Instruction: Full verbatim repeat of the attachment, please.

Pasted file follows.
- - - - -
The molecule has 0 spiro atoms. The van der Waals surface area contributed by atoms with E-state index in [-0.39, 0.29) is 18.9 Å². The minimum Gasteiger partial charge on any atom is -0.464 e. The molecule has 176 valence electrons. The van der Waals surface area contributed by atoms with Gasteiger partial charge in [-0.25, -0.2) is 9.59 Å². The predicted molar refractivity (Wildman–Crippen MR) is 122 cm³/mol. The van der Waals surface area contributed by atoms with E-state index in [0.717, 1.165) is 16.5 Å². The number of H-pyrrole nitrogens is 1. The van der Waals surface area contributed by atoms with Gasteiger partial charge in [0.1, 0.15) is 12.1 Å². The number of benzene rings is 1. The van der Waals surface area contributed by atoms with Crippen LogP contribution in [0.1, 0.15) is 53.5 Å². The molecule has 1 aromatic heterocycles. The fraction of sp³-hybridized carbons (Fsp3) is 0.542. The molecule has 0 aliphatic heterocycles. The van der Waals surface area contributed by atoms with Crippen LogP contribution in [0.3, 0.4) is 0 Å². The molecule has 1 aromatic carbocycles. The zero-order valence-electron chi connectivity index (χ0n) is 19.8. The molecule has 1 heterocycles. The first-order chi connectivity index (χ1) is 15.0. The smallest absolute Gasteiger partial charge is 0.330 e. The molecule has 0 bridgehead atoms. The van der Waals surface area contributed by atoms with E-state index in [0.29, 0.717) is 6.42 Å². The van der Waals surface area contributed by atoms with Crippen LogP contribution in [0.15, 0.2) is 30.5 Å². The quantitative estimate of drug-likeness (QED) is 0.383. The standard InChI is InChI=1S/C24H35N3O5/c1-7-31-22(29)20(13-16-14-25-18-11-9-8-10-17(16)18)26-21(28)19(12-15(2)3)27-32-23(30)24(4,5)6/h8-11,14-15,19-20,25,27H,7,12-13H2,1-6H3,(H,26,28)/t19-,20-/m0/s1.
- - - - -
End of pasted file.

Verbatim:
The molecule has 0 spiro atoms. The van der Waals surface area contributed by atoms with E-state index in [-0.39, 0.29) is 18.9 Å². The minimum Gasteiger partial charge on any atom is -0.464 e. The molecule has 176 valence electrons. The van der Waals surface area contributed by atoms with Gasteiger partial charge in [-0.25, -0.2) is 9.59 Å². The predicted molar refractivity (Wildman–Crippen MR) is 122 cm³/mol. The van der Waals surface area contributed by atoms with E-state index in [0.717, 1.165) is 16.5 Å². The number of H-pyrrole nitrogens is 1. The van der Waals surface area contributed by atoms with Gasteiger partial charge in [0.1, 0.15) is 12.1 Å². The number of benzene rings is 1. The van der Waals surface area contributed by atoms with Crippen LogP contribution in [0.1, 0.15) is 53.5 Å². The molecule has 1 aromatic heterocycles. The fraction of sp³-hybridized carbons (Fsp3) is 0.542. The molecule has 0 aliphatic heterocycles. The van der Waals surface area contributed by atoms with Crippen LogP contribution in [0.3, 0.4) is 0 Å². The molecule has 1 aromatic carbocycles. The zero-order valence-electron chi connectivity index (χ0n) is 19.8. The molecule has 1 heterocycles. The first-order chi connectivity index (χ1) is 15.0. The smallest absolute Gasteiger partial charge is 0.330 e. The molecule has 0 bridgehead atoms. The van der Waals surface area contributed by atoms with E-state index in [0.29, 0.717) is 6.42 Å². The van der Waals surface area contributed by atoms with Crippen LogP contribution in [0.15, 0.2) is 30.5 Å². The quantitative estimate of drug-likeness (QED) is 0.383. The standard InChI is InChI=1S/C24H35N3O5/c1-7-31-22(29)20(13-16-14-25-18-11-9-8-10-17(16)18)26-21(28)19(12-15(2)3)27-32-23(30)24(4,5)6/h8-11,14-15,19-20,25,27H,7,12-13H2,1-6H3,(H,26,28)/t19-,20-/m0/s1.